The detection of PCR products and the verification of LAMP results were performed by electrophoresis on the 1.5% agarose gel. To quantify the ctxB gene copy number using the real-time turbidimeter, a standard curve was constructed by plotting the Tt (Time threshold) values against the log copy number of pTZ-ctxB plasmid standard. Then, linear regression was computed using the Microsoft Excel program.

3.5. Determination of LAMP and PCR Specificity

The specificity of LAMP assay versus PCR was examined using extracted genomic DNA (50 ng) from a set of aforementioned Gram-negative and Gram-positive bacterial strains. The LAMP reactions were monitored with a real-time turbidimeter. Electrophoresis on the 1.5% agarose gel was carried out to detect the PCR products and to verify the LAMP results.

4. Results

4.1. Sensitivity of LAMP Assay

The sensitivity of the LAMP and PCR assays was determined using 10-fold serial dilutions of the pTZ-ctxB plasmid standard of a known copy number of the ctxB gene. After LAMP and PCR, 5 µL of each of the amplified products was subjected to electrophoresis on the 1.5% gel. The limit of detection for our ctxB-based LAMP assay using either the visual inspection of green fluorescent of calcein under a UV lamp (Figure 1A) or the electrophoretic detection of the amplified products (Figure 1B) was determined to be 8.3 copies of the ctxB gene per reaction while ctxB-based PCR required at least 83 copies of the ctxB gene per reaction for having a visible band on the agarose gel (Figure 1C). Therefore, the LAMP amplification technique was more sensitive than the PCR technique. This finding is in agreement with earlier studies comparing the sensitivity between LAMP and PCR (15, 16).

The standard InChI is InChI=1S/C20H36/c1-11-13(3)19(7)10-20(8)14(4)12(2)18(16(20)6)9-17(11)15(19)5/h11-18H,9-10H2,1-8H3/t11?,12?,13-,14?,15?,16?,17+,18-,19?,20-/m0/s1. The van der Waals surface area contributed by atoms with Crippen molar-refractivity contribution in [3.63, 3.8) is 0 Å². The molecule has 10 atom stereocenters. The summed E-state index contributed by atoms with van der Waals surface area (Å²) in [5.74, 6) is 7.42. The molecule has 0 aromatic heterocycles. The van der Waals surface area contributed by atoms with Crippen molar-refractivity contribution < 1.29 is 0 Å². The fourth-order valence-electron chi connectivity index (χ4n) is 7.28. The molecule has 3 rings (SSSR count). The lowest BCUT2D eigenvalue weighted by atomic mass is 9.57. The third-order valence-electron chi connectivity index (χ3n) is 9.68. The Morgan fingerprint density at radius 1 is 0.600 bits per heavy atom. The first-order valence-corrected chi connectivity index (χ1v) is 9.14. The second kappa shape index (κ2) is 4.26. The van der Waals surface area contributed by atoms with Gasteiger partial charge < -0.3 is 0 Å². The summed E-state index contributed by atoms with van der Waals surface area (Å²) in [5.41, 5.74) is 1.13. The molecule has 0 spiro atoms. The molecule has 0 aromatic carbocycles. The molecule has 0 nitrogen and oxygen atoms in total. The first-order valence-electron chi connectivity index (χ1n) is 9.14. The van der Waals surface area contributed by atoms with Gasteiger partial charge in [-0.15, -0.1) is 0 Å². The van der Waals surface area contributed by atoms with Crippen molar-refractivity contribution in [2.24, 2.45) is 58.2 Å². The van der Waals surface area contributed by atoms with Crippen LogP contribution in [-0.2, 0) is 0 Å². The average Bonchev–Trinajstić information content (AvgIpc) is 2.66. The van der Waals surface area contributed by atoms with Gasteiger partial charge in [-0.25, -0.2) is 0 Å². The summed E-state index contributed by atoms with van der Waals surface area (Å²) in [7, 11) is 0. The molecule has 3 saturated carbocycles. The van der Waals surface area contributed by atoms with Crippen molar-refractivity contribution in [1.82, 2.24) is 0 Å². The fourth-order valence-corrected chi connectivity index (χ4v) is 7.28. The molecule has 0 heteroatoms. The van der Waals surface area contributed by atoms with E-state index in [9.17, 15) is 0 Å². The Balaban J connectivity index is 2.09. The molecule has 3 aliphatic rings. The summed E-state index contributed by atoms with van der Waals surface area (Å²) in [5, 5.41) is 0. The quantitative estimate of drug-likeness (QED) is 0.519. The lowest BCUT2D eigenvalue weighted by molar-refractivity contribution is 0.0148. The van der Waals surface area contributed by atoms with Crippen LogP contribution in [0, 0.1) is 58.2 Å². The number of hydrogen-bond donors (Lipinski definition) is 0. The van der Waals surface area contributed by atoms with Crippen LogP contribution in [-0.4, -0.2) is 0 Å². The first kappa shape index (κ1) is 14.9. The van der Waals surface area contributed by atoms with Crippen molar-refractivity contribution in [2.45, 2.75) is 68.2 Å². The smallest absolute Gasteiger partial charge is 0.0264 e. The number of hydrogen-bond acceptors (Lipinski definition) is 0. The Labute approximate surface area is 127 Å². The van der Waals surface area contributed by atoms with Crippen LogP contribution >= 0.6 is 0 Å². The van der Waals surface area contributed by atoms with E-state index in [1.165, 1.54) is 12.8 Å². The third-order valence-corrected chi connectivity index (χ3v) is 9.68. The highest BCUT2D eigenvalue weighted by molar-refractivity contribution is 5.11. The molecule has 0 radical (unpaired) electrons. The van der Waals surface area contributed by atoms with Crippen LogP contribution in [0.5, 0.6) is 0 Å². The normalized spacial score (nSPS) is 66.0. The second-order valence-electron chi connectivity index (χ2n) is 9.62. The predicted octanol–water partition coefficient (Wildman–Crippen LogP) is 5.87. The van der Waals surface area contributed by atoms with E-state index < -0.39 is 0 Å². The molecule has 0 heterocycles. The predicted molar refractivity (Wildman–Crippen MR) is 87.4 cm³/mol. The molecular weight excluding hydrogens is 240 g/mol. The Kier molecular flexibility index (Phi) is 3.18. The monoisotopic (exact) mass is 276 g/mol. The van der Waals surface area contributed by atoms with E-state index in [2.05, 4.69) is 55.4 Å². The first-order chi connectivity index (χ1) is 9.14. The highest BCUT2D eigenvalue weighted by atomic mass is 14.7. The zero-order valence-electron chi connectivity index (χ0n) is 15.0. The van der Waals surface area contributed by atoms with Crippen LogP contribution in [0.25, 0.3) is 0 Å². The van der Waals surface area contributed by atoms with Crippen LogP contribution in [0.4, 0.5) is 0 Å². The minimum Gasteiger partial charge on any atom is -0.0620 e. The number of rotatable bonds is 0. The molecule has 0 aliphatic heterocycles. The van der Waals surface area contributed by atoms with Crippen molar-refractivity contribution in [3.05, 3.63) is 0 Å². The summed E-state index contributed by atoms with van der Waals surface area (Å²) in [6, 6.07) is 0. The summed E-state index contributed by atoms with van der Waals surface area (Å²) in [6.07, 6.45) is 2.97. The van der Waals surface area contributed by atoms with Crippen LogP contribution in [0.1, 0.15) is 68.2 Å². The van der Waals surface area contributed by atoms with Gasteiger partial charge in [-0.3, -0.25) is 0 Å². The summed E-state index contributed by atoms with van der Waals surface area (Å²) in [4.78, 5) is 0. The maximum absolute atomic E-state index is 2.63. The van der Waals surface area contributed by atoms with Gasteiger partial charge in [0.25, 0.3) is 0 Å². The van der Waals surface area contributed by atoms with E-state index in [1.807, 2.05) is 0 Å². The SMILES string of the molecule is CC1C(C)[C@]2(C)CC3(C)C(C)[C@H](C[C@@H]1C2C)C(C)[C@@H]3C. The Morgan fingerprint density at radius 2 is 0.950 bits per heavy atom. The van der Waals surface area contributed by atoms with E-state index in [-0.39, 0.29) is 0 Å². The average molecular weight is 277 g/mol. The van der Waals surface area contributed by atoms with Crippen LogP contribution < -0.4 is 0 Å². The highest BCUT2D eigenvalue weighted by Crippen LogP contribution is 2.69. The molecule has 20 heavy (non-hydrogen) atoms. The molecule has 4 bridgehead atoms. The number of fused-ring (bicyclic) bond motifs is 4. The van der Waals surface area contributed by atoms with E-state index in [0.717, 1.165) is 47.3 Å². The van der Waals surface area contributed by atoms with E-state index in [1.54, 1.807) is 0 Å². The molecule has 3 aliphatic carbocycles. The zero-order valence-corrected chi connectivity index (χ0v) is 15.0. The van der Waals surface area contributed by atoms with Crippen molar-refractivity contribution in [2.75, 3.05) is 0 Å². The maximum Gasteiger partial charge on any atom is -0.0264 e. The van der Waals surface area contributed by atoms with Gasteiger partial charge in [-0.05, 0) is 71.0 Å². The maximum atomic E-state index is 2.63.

Sensitivity testing of ctxB-based LAMP and PCR assays; A, positive LAMP reactions fluoresced green under UV (tubes 1 - 6); B, electrophoretic analysis of ctxB-based LAMP reactions. The ladder-like pattern on the agarose gel (1.5%) indicates positivity; C, electrophoretic analysis of ctxB-based conventional PCR products; Lane M, 50-bp DNA ladder. (#1 - 10: 2.8 to 2.8 × 10-9 pg/μL of pTZ-ctxB plasmid as the template).
Figure 1. Sensitivity testing of ctxB-based LAMP and PCR assays; A, positive LAMP reactions fluoresced green under UV (tubes 1 - 6); B, electrophoretic analysis of ctxB-based LAMP reactions. The ladder-like pattern on the agarose gel (1.5%) indicates positivity; C, electrophoretic analysis of ctxB-based conventional PCR products; Lane M, 50-bp DNA ladder. (#1 - 10: 2.8 to 2.8 × 10-9 pg/μL of pTZ-ctxB plasmid as the template).

4.2. Quantification of ctxB Gene Copy Number by Real-Time LAMP

Benefiting from the exquisite sensitivity of LAMP assay, the quantification of ctxB gene copy number of V. cholerae was accomplished with the help of a real-time turbidimeter via the generation of a standard curve. Serial dilutions of the plasmid DNA (with known ctxB gene copy number) were plotted against the time of positivity (time threshold, Tt) in LAMP reactions (Figures 2A and 2B). Noteworthy is the consistency between real-time turbidimeter results (Figure 2A) and the observation of green fluorescent of calcein under a UV lamp (Figure 1A) and characteristic ladder-like multiple bands on the agarose gel (Figure 1B). Moreover, as seen in the graph (Figure 2B), a strong inverse linear correlation (r = 0.9, P < 0.001) was observed between the ctxB gene copy number versus the time of positivity in LAMP reaction tubes. Therefore, the quantification of unknown gene copy number in the LAMP reaction can be extrapolated from the standard curve on the basis of the known time of positivity.